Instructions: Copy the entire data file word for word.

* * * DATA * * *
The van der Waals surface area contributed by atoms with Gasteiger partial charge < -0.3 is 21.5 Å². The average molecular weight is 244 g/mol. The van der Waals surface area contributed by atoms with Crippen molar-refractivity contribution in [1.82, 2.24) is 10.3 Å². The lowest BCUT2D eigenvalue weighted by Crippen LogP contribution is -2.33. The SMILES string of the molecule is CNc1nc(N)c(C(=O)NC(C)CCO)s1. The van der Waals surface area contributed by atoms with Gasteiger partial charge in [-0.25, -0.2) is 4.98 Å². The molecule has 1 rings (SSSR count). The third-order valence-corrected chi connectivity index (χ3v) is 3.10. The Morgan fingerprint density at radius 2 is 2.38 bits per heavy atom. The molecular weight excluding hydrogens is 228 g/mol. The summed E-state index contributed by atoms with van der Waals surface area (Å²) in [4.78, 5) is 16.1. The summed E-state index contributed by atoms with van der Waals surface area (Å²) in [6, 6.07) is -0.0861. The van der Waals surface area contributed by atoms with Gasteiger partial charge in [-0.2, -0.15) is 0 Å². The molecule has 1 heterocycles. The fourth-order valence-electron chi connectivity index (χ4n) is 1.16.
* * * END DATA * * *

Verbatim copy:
The van der Waals surface area contributed by atoms with Gasteiger partial charge < -0.3 is 21.5 Å². The average molecular weight is 244 g/mol. The van der Waals surface area contributed by atoms with Crippen molar-refractivity contribution in [1.82, 2.24) is 10.3 Å². The lowest BCUT2D eigenvalue weighted by Crippen LogP contribution is -2.33. The SMILES string of the molecule is CNc1nc(N)c(C(=O)NC(C)CCO)s1. The van der Waals surface area contributed by atoms with Gasteiger partial charge in [-0.25, -0.2) is 4.98 Å². The molecule has 1 rings (SSSR count). The third-order valence-corrected chi connectivity index (χ3v) is 3.10. The Morgan fingerprint density at radius 2 is 2.38 bits per heavy atom. The molecular weight excluding hydrogens is 228 g/mol. The summed E-state index contributed by atoms with van der Waals surface area (Å²) in [4.78, 5) is 16.1. The summed E-state index contributed by atoms with van der Waals surface area (Å²) in [6, 6.07) is -0.0861. The van der Waals surface area contributed by atoms with Gasteiger partial charge in [-0.2, -0.15) is 0 Å². The molecule has 1 heterocycles. The fourth-order valence-electron chi connectivity index (χ4n) is 1.16.